Collaboration in Practice

Most classes involved group work either in the form of small group discussions or working in pairs to complete a hands-on task.  Since collaboration is such an important part of public history work I wanted to make sure my students had multiple opportunities to build teamwork skills and work in groups, something that isn’t always emphasized in humanities education.  In addition to in-class activities students worked in small groups for a presentation assignment and our participation in the Canada-wide Wikipedia edit-a-thon helped foster a communal spirit.

I also took a collaborative approach to teaching the class.  I reached out to a number of local heritage professionals and invited them to collaborate on the course.  In some instances that involved us visiting their heritage space and working on a reflective activity there. See my Active History post for details on how we used Anarchist Museum tags to encourage students to critically think about heritage spaces. In other cases, professionals came into my class to speak with students or spoke to students by Skype. I had a couple of goals with this approach: I wanted students to meet local public history practitioners and expose them to some of the great work that is happening locally, I wanted to showcase the range of possibilities within the public history field, and I wanted to continue to build partnerships between AlgomaU and community organizations.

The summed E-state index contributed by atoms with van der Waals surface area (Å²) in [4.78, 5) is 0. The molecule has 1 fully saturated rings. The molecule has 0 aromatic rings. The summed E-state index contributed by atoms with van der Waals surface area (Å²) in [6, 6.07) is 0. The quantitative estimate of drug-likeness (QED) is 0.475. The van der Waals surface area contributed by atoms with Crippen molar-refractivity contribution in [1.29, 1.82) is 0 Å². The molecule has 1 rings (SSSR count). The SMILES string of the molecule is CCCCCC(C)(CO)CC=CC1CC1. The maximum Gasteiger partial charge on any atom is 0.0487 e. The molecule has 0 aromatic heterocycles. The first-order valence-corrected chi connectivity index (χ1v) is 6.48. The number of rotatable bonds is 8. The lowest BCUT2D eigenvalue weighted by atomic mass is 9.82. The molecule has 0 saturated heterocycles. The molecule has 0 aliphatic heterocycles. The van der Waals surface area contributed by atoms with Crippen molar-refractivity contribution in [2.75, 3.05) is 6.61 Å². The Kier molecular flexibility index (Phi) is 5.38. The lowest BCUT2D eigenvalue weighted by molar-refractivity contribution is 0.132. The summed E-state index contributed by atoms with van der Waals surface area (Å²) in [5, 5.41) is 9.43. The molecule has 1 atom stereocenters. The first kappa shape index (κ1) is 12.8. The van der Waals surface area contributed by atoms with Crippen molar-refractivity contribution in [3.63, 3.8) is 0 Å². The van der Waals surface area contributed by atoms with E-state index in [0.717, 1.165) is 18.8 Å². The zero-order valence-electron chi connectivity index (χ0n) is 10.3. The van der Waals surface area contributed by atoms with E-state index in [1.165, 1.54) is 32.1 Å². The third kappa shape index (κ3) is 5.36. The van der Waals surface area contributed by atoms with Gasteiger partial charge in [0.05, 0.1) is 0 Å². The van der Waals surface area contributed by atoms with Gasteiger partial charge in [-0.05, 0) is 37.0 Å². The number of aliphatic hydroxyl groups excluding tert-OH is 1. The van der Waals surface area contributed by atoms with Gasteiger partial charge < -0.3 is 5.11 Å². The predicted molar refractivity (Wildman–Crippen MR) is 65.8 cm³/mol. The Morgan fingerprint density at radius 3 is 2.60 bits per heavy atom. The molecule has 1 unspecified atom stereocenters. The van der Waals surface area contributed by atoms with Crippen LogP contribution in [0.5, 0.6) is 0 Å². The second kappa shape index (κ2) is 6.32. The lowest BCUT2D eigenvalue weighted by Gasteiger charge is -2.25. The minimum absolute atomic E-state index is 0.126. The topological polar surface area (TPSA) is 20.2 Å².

One of the best examples of how this collaboration worked out to enhance the course was when Miranda Bouchard of Thinking Rock Community Arts visited our class.  Prior to Miranda’s visit we had spent a couple of classes talking about community engagement and oral history.  During Miranda’s visit she talked about her role in the Rivers Speak Community Play, an initiative that based around gathering community memories of water and crafting them into a community created play.  Miranda’s work was an excellent example of public history skills used in practice and her work illustrated the potential of community engaged oral history practice.  We also used this opportunity to talk about some of the real struggles of community work – learning how to facilitate community dialogue, grant writing, ethics, and all the admin work.

Ch-ch-ch-ch-changes